The bel canto period of opera offers a wonderful experience for people who love the honesty and fragility of the human singing voice. There are many interesting attributes to how opera was produced during this golden age of opera. But the singing from the period was the most important element in producing and certainly composing opera.
In this episode I’m featuring parts of an interview including soprano Joan Sutherland, mezzo-soprano Marilyn Horne, tenor Luciano Pavarotti, lead by conductor Richard Bonynge. They are a powerhouse quartet of bel canto. The first time I worked with Maestro Bonynge he told me of this interview, and I listened to it dozens of times before assisting him on a bel canto opera. The quartet discusses the elements of the bel canto technique, and offers immediate examples through the discussion.
Maestro Bonynge refers to the infamous castrati. This is a very uncomfortable but fascinating topic. The point to reference it is because the sound the male voice makes when denied hormones influenced the defining aesthetic quality of sound from this time period. Without giving you the gory details, of which there are many, I HIGHLY recommend you watch a fascinating BBC film called CASTRATO. On YouTube the documentary is broken into six parts. Here is a link to the first part, from which you can easily find the remaining five.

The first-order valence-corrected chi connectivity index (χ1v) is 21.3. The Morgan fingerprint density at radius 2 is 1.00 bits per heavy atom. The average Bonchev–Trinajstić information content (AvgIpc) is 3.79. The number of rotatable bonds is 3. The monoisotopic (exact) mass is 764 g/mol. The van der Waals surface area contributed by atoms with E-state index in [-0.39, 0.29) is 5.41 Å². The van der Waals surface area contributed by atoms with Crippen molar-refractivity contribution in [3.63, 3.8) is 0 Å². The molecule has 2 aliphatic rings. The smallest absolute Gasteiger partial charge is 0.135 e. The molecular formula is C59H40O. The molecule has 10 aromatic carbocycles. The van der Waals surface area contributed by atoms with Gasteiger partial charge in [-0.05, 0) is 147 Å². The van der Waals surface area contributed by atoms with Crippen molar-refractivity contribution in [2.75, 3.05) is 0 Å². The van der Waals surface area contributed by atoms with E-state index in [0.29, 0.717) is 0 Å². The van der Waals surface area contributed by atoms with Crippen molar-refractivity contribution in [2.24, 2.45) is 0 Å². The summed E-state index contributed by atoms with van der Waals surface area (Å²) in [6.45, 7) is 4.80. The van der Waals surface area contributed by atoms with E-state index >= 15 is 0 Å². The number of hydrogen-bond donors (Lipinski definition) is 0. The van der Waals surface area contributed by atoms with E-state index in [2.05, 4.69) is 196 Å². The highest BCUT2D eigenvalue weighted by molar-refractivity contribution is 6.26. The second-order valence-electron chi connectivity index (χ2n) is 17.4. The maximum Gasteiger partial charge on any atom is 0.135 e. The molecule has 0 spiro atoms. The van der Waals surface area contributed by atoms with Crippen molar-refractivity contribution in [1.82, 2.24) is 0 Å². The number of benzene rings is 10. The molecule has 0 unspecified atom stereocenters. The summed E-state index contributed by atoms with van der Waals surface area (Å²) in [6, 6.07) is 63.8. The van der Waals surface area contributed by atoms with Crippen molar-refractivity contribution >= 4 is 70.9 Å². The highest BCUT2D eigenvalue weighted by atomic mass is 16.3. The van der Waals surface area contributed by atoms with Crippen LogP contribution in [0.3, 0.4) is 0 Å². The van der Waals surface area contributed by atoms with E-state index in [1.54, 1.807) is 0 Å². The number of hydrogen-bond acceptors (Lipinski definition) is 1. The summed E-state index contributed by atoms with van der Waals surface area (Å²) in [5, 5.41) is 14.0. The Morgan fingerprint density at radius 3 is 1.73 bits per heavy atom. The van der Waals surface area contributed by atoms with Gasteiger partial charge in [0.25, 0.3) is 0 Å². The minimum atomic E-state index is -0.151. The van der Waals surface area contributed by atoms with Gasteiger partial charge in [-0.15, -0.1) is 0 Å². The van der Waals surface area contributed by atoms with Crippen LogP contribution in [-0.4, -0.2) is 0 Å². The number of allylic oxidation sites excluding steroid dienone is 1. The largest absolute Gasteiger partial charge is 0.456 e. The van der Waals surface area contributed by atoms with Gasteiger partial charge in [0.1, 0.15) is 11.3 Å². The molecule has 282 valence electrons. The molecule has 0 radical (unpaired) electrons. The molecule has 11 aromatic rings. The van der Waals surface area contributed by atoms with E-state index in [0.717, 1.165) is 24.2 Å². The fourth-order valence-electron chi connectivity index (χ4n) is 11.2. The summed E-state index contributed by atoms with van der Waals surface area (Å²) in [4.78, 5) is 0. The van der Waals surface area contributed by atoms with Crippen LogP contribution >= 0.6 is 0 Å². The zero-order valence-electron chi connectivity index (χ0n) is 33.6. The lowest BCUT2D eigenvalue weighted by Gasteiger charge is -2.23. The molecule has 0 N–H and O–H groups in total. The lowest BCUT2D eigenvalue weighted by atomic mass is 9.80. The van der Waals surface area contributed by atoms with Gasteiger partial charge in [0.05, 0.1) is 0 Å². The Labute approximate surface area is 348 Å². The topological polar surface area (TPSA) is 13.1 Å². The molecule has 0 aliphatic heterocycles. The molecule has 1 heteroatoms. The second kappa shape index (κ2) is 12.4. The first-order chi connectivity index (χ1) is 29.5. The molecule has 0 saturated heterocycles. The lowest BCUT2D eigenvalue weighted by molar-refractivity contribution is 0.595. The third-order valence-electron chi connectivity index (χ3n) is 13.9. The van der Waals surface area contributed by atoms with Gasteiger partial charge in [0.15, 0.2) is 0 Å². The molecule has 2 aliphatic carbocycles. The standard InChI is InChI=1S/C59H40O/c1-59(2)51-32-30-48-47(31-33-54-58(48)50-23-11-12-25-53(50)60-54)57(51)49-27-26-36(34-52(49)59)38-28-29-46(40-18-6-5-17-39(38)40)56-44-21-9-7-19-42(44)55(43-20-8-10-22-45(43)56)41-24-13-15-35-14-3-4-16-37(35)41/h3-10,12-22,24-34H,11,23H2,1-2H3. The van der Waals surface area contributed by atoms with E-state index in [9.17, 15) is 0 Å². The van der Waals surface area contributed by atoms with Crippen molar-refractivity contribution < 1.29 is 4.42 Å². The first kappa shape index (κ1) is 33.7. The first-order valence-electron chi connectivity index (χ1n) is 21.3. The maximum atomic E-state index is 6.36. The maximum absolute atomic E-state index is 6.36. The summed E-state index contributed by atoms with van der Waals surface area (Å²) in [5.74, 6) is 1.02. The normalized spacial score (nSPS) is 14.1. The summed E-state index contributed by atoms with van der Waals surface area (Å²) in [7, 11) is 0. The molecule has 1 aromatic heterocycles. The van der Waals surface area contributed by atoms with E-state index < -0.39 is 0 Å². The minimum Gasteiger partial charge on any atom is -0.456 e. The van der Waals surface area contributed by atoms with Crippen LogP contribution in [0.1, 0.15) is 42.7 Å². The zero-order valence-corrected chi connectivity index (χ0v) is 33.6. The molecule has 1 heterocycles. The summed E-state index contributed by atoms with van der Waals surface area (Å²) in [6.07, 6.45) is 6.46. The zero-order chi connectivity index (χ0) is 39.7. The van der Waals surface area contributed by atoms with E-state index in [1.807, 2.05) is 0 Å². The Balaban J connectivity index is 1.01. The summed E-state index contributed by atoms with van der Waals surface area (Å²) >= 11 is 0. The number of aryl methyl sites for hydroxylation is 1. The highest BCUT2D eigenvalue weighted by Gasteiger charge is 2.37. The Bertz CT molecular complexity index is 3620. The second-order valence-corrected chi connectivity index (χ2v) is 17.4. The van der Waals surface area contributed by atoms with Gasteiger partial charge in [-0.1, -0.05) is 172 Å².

One interesting concept introduced by Luciano, is the strict influence his father had on his training. Marilyn had a similar experience with her father. And Joan’s mother was her primary teacher for quite a while. I hear this often from great singers. Not just the support every artist needs from home, but a true hands-on approach from parents in the training of singers.
What is particularly interesting to me about this genealogy, is that in the day of the castrati through the bel canto period, and even in the great choir schools of today, the training for young singers is almost a full-time job. The training includes/included several hours of singing with a voice teacher, and hours of musical study on theory and keyboard, among other elements.
Another fascinating documentary talks about the rise of mezzo-soprano Cecelia Bartoli who is an ideal example of a true bel canto artist. In this documentary there is film footage of her daily voice lessons with her mother. I love finding consistencies among many great artists. Here is a link to this look into Ms. Bartoli’s work.
If you would like to see the video of the interview we’ve featured in this episode of AMPED UP, featuring this historic quartet of bel canto wisdom and talent, you can find the first of two clips through this link on YouTube.
At the beginning of the episode you hear ‘Ah non giunge’ from LA SONNAMBULA by Bellini. This recording shows Ms. Sutherland at her best. Here is a link to find it on iTunes.
The episode closes with Ms. Horne singing ‘Cruda Sorte’ from L’ITALIANA IN ALGIERI by Rossini. The ease with which she navigates these difficult passages has always impressed me. What a gift she is! Here is a link to this recording on iTunes.